At least, that's the way it was until 1996, when DU initiated four years of research to document waterfowl nesting in spring- and fall-seeded crops in Saskatchewan. This effort was undertaken to determine the value of a DU program called Conserve and Win that introduced farmers to growing winter wheat. In the fall of 1995, DU staff planted 1,109 acres of fall rye and winter wheat near Yorkton, Saskatchewan, on cropland DU had recently purchased for conversion to perennial nesting cover. Between May and July 1996, staff from DU's Institute for Wetland and Waterfowl Research (IWWR) searched these crops four times to locate waterfowl nests by dragging a 150-foot rope through the crop between two ATVs. As the rope passed over nests, sitting hens would fly off, allowing researchers to pinpoint the nests' location. Nests were then checked every seven days until they either hatched or were destroyed by predators.

The results of the study were encouraging. A total of 111 duck nests—an average of slightly more than one nest for every 10 acres—was found. That number was surprising because it was much higher than previous estimates of waterfowl nest density in cropland. As well, researchers know that not every nest is found, so, this was undoubtedly an underestimate. Six different species of ducks made their nests in the winter cereals, including mallard, blue-winged teal, green-winged teal, gadwall, northern shoveler, and northern pintail. And another surprise was in store—approximately 20 percent of the nests survived to hatch—double the nest success in many habitats. The research was repeated in 1997, with the objective of comparing fall-seeded crops to conventional spring-seeded crops. Again, nest densities averaged around one nest every 10 acres in the fall-seeded fields. Only one nest every 44 acres was found in spring-seeded fields, however. More than 20 percent of nests hatched in both crop types.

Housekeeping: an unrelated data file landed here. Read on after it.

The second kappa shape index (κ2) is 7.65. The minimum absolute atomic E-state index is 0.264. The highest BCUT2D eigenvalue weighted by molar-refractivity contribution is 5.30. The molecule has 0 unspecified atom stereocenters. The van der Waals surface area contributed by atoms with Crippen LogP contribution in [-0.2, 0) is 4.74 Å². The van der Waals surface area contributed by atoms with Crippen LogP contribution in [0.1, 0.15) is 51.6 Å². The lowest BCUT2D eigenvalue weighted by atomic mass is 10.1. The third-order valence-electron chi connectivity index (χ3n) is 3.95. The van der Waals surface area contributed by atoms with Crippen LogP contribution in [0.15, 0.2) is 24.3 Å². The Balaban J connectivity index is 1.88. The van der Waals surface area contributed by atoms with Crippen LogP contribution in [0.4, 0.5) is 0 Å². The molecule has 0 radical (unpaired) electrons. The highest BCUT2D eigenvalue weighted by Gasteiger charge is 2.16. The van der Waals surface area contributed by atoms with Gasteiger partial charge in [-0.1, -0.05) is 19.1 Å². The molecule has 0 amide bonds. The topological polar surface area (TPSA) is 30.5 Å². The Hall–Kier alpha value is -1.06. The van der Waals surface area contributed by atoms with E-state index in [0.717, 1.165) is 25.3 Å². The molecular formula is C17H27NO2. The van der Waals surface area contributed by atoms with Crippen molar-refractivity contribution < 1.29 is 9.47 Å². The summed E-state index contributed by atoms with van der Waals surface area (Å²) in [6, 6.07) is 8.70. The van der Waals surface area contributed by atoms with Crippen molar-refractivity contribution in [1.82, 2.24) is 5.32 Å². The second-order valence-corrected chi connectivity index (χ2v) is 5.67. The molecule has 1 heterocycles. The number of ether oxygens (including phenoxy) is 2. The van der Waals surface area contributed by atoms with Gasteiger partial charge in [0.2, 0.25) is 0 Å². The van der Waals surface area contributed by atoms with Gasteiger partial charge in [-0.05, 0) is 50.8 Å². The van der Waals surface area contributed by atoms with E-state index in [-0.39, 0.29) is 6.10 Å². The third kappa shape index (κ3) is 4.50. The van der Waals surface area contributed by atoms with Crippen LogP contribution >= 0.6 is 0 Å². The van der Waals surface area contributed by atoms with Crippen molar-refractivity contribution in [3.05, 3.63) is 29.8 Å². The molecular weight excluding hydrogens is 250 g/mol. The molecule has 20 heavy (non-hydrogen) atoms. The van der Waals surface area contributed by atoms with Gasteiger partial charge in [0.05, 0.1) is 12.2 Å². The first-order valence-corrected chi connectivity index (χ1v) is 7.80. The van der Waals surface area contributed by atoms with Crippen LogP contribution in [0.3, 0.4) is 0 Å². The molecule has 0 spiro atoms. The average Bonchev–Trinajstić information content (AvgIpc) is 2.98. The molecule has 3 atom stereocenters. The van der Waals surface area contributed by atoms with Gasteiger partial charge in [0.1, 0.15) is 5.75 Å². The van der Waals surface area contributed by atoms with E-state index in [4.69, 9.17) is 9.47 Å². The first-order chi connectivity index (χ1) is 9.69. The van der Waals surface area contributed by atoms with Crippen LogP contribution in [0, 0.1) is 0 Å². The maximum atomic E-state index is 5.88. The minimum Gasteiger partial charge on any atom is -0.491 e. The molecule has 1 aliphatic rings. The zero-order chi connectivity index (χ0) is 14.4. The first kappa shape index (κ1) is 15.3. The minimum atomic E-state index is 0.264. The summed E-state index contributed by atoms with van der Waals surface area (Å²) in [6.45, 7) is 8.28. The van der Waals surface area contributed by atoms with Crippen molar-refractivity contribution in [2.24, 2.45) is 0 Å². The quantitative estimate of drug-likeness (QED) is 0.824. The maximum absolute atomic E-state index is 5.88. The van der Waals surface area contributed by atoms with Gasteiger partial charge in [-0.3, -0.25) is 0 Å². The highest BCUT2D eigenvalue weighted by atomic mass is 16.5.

Because northern pintails nest readily in crop stubble, further research concentrated on determining the potential value of fall-seeded crops to nesting pintails. In late summer 1997 and 1998, DU staff began working with more than 23 different grain producers on two study sites in the heart of pintail country in southern Saskatchewan (see map on page 45). Each year, approximately 2,000 acres of rye and winter wheat were fall-seeded specifically for the pintail study. In addition, agreements were negotiated to allow an equal acreage of spring-seeded wheat and barley to be searched. Over the two years, one nest was found in every nine acres of fall-seeded crop, of which 30 percent were pintails. One nest was found in every 74 acres of spring-seeded crop, and 60 percent of these were pintails. Nest success averaged 22 percent in the fall-seeded crop but only 3 percent in the spring-seeded crop.